It hasn't taken long for me to forget one of the cardinal rules of being on the road: don't waste the battery in your GPS/camera/phone. I had blithely taken photos and posted them on Facebook with my Samsung, and now, as I approach Aachen, I see the battery is already low. I disconnect internet and I will take fewer photos. Most important of all is the GPS, as I am not carrying a map.
In Aachen I pass through familiar territory in the city center, and I have to dismount when I find myself among a crowd outside the Elisenbrunnen. I check my GPS, note where I have to go, take a drink from my plastic bottle and cycle among traffic for twenty minutes before arriving at the Elisenbrunnen again. The crowd is different now-- younger-- teenagers are thronging after school. I stop and check my GPS again. Ah, yes, I see now. I should have made that left turn. Though I am cursing under my breath, I am relieved that I am not cycling with Lien yet, leading her in circles. That would be a bad start.
Once in Holland, in Vaals, I check my GPS again, and the map displays only the major towns and highways. Though I can still pinpoint my location, it is in a blank green field. I'll be able to head in the right general direction, but the route I take to Liege will be guesswork.
An hour later I'm in the hilly countryside at the extreme southern tip of Holland-- in the 'Dutch Alps'. I'm on a little winding road which leads, I hope, to Belgium. I take a break, marvelling at all the tourists walking around this far out in the countryside. They've come from other parts of Holland to stay at a nearby campground. In a distant field I see a bunker left from World War 2. These bunkers serve as unofficial monuments here and in Belgium, but in Germany they were long ago destroyed. In Germany they just want to forget.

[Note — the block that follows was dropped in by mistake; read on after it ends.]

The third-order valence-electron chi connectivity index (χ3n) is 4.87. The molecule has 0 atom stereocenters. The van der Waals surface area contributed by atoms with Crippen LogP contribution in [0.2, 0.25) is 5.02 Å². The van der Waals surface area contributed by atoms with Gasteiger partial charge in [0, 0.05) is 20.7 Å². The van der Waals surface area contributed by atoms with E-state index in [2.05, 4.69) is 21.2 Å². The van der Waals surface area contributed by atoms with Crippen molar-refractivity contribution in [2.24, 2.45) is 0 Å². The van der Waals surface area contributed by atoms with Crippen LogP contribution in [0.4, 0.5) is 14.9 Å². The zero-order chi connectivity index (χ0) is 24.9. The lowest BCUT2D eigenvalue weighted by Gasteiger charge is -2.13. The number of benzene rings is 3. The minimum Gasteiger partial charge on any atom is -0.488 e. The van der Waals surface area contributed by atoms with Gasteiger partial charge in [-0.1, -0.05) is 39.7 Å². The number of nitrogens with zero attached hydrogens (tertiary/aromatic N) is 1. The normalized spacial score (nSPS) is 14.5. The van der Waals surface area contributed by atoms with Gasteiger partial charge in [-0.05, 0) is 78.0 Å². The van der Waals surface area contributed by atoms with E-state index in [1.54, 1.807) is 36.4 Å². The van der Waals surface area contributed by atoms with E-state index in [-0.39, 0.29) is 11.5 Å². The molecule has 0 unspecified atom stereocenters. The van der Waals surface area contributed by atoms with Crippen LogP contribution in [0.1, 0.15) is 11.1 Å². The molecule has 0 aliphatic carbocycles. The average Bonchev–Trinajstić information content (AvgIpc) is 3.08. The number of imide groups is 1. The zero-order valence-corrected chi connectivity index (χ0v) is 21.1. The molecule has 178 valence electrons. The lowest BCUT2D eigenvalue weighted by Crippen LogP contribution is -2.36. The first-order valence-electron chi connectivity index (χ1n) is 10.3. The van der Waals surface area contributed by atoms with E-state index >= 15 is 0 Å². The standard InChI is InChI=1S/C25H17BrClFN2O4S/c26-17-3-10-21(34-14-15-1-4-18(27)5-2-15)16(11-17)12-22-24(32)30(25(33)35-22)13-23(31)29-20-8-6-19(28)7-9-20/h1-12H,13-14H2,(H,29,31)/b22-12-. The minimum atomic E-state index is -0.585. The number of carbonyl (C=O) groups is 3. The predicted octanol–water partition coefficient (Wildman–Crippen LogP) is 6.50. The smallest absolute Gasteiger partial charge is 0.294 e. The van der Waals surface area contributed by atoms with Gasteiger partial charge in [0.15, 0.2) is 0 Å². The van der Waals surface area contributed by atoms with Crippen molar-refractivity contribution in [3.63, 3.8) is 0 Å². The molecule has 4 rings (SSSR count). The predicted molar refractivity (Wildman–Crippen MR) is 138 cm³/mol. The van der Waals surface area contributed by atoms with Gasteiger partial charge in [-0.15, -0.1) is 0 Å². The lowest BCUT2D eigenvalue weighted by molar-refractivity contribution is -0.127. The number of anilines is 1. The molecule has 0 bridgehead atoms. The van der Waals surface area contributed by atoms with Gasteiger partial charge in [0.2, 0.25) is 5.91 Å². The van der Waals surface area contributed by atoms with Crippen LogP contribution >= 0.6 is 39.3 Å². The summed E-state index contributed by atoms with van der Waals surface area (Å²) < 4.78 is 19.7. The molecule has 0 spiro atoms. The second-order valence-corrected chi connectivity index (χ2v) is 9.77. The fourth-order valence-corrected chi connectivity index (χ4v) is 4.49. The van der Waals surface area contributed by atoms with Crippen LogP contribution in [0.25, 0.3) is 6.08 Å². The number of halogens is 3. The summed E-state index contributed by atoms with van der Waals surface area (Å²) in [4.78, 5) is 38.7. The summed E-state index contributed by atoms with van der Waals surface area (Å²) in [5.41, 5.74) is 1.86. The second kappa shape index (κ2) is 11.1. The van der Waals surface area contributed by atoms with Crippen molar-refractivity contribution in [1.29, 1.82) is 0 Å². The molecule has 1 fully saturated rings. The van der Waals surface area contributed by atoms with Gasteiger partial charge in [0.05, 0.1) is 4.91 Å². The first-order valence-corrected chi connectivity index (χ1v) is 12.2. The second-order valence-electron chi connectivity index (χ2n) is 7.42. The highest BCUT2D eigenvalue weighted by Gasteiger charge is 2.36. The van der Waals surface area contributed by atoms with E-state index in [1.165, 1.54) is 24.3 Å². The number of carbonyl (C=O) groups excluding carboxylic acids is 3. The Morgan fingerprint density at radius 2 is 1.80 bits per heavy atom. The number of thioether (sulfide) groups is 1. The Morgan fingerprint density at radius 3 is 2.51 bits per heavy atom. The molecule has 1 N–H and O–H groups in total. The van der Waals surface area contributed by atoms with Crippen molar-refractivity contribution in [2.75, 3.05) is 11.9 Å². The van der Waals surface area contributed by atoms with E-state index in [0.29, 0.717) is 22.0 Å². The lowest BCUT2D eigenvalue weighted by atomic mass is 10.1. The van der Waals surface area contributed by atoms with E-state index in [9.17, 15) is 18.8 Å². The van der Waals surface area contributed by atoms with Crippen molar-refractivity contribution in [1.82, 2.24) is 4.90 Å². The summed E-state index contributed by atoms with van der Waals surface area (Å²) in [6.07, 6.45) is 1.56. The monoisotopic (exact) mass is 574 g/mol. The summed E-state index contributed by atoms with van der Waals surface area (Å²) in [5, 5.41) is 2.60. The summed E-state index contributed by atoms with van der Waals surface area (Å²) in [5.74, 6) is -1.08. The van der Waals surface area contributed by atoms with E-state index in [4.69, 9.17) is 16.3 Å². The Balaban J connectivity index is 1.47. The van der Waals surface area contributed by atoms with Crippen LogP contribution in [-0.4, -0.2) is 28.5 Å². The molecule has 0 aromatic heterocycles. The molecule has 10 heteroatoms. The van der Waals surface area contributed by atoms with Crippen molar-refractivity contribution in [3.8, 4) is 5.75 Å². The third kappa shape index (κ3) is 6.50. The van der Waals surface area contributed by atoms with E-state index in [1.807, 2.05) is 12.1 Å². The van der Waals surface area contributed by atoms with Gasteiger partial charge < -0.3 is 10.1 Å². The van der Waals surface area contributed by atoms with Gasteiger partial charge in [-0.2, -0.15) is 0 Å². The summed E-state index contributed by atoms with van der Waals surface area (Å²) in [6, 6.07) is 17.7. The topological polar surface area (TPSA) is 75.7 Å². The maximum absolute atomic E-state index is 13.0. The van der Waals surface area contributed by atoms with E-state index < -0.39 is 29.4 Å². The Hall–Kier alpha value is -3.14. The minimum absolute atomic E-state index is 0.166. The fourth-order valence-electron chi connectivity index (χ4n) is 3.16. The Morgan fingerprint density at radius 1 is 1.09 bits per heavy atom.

When I go on I make a surprisingly long climb and I chuckle at the idea that I am struggling to pedal my bike up hills in Holland. The view is pretty, pastoral, idyllic. Homes and farms are old and beautiful-- Middle German style. I imagine I am the only person on Earth to enjoy this scenery when two middle-aged women clad in lycra cycle past me on their road bikes.
"Is this the way to Belgium?" I shout, gasping.
The woman trailing the other nods without looking back and points ahead with a vigorous motion of her hand. Old school navigation.
I pass a lazy herd of black and white dairy cows. In the valley below there is a monastery, and its bells are ringing, it seems, just for me. There is a trampoline in front of the monastery and I imagine frocked monks silently bouncing on it in their free time. I burst out laughing at the idea. A cow turns to have a look at the source of the laughter.
"What's up? You don't think that's funny?" I shout to the cow. The cow chews and looks away.
Fifteen minutes later, after a brief but thrilling downhill and another long uphill in low gear the road has wound around in the shape of a U and I am again looking down at the monastery but from the other side. The view isn't so pretty now, and I've forgotten the humor behind the idea of bouncing monks. I am making little progress in getting to Liege. I'm not sure where I am or whether I'm headed in the right direction. But then I remember what I've learned from the road, and I know the pressure I'm feeling to get to my destination is the pressure our civilization has taught us all to feel every day. To hell with it, I think, I'll get there when I get there, and having brought myself back to where I am I again see the beauty of my surroundings.
When I pass through a little village I notice the cars have the letter 'B' on their license plates. I see a street sign in French. I'm in Belgium.
After the long winding uphill country lane, the bigger road leading down towards Liege is both a relief for its ease of cycling and a chore because of increased car traffic. As I get closer to Liege the countryside becomes metropolitan muck. When I see the Golden Arches of McDonalds, I stop for a break-- not to eat, but to take advantage of the free wifi. Once my GPS is working again, I see that I'm closer to Liege than I had thought. I'll arrive within an hour, and I'll finally meet Lien, who is working with me to organize Syricipede-- our cycling fundraiser to help victims of the war in Syria.